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Model Stomach Takes Digestion Outside the Body

Why food engineers, pharmaceutical companies, and organic farmers are lining up for the artificial organ

5 min read

Twenty years ago, after Bob Quinn began growing Khorasan wheat, an ancient and vanishing Egyptian grain with an oversized, banana-shaped kernel, he noticed something unusual. Not only could people who have trouble eating regular wheat digest Khorasan, but it actually made them feel better. Today, food from the grain, which the Montana farmer has branded Kamut, is sold in health stores around the world and is prescribed by some doctors as a treatment for wheat allergies. Yet, says Quinn, ”we don’t know how it’s really acting in the body to create these differences.”

Now, though, two scientists at the Institute for Food Research (IFR) in Norwich, England, might be able to offer some answers. Later this year, Martin Wickham and Richard Faulks plan to feed Quinn’s pasta to the world’s first and most sophisticated artificial stomach and compare the output to that from a meal of conventional pasta. Not only does the IFR’s ”model gut,” as it’s called, break down food with the proper quantities of enzymes and acids, it also mimics the physical motion—the mixing and shearing—that occurs inside the stomach. Besides clarifying our understanding of digestion, the invention may revolutionize the way processed foods are designed and how drugs are delivered. Since the machine began operating, in November 2006, some 10 to 15 companies have used it to test their products.

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Are You Ready for Workplace Brain Scanning?

Extracting and using brain data will make workers happier and more productive, backers say

11 min read
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A photo collage showing a man wearing a eeg headset while looking at a computer screen.
Nadia Radic
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Get ready: Neurotechnology is coming to the workplace. Neural sensors are now reliable and affordable enough to support commercial pilot projects that extract productivity-enhancing data from workers’ brains. These projects aren’t confined to specialized workplaces; they’re also happening in offices, factories, farms, and airports. The companies and people behind these neurotech devices are certain that they will improve our lives. But there are serious questions about whether work should be organized around certain functions of the brain, rather than the person as a whole.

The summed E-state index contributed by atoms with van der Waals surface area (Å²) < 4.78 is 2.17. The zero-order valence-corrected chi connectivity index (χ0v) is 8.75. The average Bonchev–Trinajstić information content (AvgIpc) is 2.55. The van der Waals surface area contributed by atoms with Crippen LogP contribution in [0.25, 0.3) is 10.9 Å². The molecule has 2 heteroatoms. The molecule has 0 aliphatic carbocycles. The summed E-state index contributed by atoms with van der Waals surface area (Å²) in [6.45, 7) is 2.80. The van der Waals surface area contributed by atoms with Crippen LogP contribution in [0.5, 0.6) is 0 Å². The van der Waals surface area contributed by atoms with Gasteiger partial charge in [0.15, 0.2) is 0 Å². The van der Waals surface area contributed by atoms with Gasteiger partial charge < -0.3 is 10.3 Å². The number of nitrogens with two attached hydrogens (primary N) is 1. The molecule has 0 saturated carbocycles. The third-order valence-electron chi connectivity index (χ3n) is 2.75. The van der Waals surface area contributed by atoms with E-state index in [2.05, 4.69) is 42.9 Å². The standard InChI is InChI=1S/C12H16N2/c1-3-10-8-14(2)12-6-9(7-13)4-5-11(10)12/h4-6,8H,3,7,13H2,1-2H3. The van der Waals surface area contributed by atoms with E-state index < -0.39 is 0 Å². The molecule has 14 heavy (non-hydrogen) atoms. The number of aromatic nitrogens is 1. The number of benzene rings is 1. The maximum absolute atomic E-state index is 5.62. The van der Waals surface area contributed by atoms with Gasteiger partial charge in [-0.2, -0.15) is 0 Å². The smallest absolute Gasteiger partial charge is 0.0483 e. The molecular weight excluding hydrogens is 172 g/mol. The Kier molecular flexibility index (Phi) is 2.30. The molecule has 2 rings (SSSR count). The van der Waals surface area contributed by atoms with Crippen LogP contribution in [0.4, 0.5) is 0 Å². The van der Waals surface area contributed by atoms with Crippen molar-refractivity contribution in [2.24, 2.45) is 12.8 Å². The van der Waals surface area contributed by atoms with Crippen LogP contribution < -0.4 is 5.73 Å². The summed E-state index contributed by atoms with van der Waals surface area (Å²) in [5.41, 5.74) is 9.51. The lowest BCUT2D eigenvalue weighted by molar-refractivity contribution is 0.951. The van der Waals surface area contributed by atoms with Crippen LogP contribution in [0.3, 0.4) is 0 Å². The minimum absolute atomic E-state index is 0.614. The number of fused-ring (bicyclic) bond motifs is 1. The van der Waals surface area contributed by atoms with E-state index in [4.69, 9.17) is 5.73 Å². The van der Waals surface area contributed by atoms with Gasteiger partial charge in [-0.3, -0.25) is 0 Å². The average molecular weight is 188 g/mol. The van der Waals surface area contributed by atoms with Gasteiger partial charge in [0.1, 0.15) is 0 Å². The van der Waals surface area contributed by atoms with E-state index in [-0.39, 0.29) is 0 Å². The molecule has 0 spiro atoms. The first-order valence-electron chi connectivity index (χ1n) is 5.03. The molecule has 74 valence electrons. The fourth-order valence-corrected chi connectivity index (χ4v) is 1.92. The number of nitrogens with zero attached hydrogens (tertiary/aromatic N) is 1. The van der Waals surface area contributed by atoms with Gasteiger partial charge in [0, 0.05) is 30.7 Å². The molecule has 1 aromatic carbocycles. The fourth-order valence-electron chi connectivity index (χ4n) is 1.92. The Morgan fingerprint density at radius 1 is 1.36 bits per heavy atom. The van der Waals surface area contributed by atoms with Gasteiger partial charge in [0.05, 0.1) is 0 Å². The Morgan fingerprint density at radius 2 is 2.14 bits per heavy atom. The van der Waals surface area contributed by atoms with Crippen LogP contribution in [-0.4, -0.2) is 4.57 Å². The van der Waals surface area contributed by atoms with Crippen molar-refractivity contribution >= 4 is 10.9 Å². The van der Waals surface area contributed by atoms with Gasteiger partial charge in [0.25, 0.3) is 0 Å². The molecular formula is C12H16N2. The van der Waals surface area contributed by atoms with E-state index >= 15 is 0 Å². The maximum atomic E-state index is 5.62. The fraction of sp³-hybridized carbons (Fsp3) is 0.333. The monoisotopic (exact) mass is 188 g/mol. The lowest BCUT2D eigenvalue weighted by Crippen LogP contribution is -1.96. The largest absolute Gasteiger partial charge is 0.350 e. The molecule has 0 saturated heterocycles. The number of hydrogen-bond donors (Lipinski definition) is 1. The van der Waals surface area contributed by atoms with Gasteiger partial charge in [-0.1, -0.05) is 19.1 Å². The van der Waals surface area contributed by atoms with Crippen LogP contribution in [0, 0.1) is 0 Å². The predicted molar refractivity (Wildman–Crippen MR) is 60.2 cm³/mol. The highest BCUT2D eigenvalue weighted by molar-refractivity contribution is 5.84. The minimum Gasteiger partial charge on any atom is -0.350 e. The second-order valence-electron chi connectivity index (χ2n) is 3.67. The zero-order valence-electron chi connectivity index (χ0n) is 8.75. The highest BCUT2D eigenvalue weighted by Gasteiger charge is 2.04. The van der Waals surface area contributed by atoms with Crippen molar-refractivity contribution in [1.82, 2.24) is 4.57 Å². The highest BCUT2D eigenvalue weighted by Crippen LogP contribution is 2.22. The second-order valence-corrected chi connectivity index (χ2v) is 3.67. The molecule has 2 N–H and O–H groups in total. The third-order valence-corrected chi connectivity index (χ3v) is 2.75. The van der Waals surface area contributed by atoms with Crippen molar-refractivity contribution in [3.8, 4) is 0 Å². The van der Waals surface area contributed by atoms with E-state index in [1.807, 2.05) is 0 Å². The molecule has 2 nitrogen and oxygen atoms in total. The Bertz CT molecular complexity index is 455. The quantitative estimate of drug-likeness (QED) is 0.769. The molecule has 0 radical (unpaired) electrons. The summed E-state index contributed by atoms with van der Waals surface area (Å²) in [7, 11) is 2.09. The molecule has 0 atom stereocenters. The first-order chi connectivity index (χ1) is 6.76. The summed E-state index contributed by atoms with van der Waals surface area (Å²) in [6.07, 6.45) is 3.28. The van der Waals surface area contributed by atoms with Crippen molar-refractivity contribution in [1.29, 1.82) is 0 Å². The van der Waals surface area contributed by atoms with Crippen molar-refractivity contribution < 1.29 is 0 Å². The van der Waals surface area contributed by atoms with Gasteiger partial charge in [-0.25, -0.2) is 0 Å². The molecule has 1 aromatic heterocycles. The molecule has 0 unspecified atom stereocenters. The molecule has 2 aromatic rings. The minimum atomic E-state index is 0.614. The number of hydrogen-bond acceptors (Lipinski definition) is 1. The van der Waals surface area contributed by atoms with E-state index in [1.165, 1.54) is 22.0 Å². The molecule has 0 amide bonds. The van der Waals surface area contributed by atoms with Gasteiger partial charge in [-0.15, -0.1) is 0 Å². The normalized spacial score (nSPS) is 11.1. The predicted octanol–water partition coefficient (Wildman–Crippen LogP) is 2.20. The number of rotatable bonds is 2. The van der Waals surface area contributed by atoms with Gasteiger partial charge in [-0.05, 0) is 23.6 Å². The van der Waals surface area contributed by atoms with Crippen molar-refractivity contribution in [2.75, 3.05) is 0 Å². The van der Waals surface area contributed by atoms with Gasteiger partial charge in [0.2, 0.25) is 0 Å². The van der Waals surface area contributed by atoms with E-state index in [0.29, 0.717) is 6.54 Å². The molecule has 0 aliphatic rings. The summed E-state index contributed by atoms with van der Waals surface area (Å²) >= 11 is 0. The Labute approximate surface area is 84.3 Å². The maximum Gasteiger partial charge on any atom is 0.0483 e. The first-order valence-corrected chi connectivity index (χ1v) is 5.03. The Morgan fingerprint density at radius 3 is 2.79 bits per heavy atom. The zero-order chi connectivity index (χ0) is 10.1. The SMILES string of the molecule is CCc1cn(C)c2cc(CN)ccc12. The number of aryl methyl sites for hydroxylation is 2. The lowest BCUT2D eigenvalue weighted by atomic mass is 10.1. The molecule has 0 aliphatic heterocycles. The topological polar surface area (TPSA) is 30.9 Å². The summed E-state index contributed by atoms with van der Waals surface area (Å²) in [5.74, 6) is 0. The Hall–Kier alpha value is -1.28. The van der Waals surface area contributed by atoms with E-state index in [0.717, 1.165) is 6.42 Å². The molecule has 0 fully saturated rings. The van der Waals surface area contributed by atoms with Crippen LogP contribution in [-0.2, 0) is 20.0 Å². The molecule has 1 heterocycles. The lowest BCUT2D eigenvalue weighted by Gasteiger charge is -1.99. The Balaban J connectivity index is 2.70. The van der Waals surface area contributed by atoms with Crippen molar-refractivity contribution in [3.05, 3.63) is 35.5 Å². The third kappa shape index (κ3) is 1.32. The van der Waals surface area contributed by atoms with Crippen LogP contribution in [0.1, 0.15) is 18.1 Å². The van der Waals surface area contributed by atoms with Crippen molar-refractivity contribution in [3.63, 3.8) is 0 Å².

To be clear, the kind of neurotech that’s currently available is nowhere close to reading minds. Sensors detect electrical activity across different areas of the brain, and the patterns in that activity can be broadly correlated with different feelings or physiological responses, such as stress, focus, or a reaction to external stimuli. These data can be exploited to make workers more efficient—and, proponents of the technology say, to make them happier. Two of the most interesting innovators in this field are the Israel-based startup InnerEye, which aims to give workers superhuman abilities, and Emotiv, a Silicon Valley neurotech company that’s bringing a brain-tracking wearable to office workers, including those working remotely.

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